8 Indicators Indicators change their colour at the end-point of the titration Indicators are usually introducing an inaccuracy to an acid- base titration, therefore one should use as little indicator as possible. 2-5 drops are usually sufficient Make sure you know what the expected colour change is before you start the titration. Try it out in a test-tube using some other chemicals In order to see the colour change well it is important to have a white piece of paper under the flask

9 Rough Titration The first titration is supposed to give you an approximate “titre” only. (Titre is the volume delivered by the burette) You therefore allow the standard from the burette to flow into the conical flask while swirling the flask without any ambition to get an exact result. The endpoint is indicative of the expected titre. Record this value as the “rough” titration Subsequent titrations are then allowing you to discharge the solution from the burette with the tap fully open to about 1 mL before the anticipated endpoint of the titration.

10 Reading the meniscus Make sure you are eye-level with the bottom of the meniscus; always read the bottom of the meniscus! Have your burette dead vertical Hold a white piece of paper behind the burette to improve the recognition of the bottom of the meniscus Make the calibration on the burette face you Estimate the reading’s last digit by interpolating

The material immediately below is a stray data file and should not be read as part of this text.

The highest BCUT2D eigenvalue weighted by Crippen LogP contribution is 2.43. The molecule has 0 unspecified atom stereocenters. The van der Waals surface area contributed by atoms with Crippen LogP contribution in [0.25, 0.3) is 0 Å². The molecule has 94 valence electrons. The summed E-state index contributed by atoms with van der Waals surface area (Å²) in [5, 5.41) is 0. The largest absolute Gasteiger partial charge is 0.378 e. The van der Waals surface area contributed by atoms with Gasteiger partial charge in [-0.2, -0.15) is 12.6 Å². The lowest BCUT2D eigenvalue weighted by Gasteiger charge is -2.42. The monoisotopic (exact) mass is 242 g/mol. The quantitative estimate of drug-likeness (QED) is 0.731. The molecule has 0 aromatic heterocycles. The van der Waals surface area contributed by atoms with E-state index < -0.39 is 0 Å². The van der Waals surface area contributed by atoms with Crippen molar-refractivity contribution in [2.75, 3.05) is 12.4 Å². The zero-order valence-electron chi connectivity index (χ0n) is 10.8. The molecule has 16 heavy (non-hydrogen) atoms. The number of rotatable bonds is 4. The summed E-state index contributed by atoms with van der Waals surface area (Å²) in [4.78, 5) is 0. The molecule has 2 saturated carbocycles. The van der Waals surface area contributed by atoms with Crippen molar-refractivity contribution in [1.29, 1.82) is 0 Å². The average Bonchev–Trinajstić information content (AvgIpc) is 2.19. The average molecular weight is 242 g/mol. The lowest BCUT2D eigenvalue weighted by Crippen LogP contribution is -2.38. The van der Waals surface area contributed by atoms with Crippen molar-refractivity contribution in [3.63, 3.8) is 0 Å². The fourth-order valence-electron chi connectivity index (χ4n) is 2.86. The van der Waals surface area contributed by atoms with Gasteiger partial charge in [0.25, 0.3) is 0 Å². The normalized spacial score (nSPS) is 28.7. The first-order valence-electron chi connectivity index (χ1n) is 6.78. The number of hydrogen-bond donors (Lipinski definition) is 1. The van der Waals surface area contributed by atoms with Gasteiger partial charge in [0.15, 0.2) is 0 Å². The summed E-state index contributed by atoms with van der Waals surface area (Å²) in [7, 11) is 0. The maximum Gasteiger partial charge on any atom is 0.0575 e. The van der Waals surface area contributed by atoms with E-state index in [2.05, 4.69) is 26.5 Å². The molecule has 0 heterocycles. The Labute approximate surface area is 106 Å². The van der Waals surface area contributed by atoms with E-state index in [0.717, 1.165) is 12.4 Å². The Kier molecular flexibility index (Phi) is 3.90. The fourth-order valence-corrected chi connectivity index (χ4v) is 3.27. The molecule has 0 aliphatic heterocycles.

11 Cleaning your Glassware After each titration you should clean your conical flask immediately by emptying it first, then rinsing it twice with tap water and twice with distilled water. It is not important that the flask is dry before it is re-used Your pipette is not cleaned between pipetting processes of the same sample Pipettes, volumetric flasks and burettes are rinsed with tap water first and then twice with distilled water None of the glassware needs to get dried after rinsing with distilled water 25 mL 20°C 10 mL 20°C